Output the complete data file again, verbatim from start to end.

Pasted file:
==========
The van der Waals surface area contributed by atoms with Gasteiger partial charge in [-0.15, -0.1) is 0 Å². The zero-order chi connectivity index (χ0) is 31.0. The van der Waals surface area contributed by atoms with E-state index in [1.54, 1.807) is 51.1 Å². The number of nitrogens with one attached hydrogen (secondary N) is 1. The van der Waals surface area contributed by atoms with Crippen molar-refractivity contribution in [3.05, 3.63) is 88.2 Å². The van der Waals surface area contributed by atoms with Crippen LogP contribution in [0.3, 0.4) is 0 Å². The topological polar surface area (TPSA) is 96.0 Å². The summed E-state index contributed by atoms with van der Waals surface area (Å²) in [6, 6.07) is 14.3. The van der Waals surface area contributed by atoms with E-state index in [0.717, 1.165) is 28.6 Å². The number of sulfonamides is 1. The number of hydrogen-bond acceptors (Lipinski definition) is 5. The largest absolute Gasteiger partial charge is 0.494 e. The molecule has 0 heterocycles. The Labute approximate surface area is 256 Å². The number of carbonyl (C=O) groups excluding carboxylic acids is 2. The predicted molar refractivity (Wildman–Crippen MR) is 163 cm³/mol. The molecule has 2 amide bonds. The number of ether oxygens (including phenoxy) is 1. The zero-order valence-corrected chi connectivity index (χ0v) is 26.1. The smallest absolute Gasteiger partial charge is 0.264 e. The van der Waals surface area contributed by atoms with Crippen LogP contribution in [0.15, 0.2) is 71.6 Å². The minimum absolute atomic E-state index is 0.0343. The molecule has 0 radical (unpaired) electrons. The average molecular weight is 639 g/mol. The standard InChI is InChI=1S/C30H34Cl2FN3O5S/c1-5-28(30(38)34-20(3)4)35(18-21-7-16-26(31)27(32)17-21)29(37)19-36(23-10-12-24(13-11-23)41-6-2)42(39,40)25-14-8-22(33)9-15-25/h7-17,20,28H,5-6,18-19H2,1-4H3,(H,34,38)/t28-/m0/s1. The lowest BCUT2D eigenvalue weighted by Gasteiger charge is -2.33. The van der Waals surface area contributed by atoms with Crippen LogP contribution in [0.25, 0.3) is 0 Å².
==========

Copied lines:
The van der Waals surface area contributed by atoms with Gasteiger partial charge in [-0.15, -0.1) is 0 Å². The zero-order chi connectivity index (χ0) is 31.0. The van der Waals surface area contributed by atoms with E-state index in [1.54, 1.807) is 51.1 Å². The number of nitrogens with one attached hydrogen (secondary N) is 1. The van der Waals surface area contributed by atoms with Crippen molar-refractivity contribution in [3.05, 3.63) is 88.2 Å². The van der Waals surface area contributed by atoms with Crippen LogP contribution in [0.3, 0.4) is 0 Å². The topological polar surface area (TPSA) is 96.0 Å². The summed E-state index contributed by atoms with van der Waals surface area (Å²) in [6, 6.07) is 14.3. The van der Waals surface area contributed by atoms with E-state index in [0.717, 1.165) is 28.6 Å². The number of sulfonamides is 1. The number of hydrogen-bond acceptors (Lipinski definition) is 5. The largest absolute Gasteiger partial charge is 0.494 e. The molecule has 0 heterocycles. The Labute approximate surface area is 256 Å². The number of carbonyl (C=O) groups excluding carboxylic acids is 2. The predicted molar refractivity (Wildman–Crippen MR) is 163 cm³/mol. The molecule has 2 amide bonds. The number of ether oxygens (including phenoxy) is 1. The zero-order valence-corrected chi connectivity index (χ0v) is 26.1. The smallest absolute Gasteiger partial charge is 0.264 e. The van der Waals surface area contributed by atoms with Crippen LogP contribution in [0.15, 0.2) is 71.6 Å². The minimum absolute atomic E-state index is 0.0343. The molecule has 0 radical (unpaired) electrons. The average molecular weight is 639 g/mol. The standard InChI is InChI=1S/C30H34Cl2FN3O5S/c1-5-28(30(38)34-20(3)4)35(18-21-7-16-26(31)27(32)17-21)29(37)19-36(23-10-12-24(13-11-23)41-6-2)42(39,40)25-14-8-22(33)9-15-25/h7-17,20,28H,5-6,18-19H2,1-4H3,(H,34,38)/t28-/m0/s1. The lowest BCUT2D eigenvalue weighted by Gasteiger charge is -2.33. The van der Waals surface area contributed by atoms with Crippen LogP contribution in [0.25, 0.3) is 0 Å².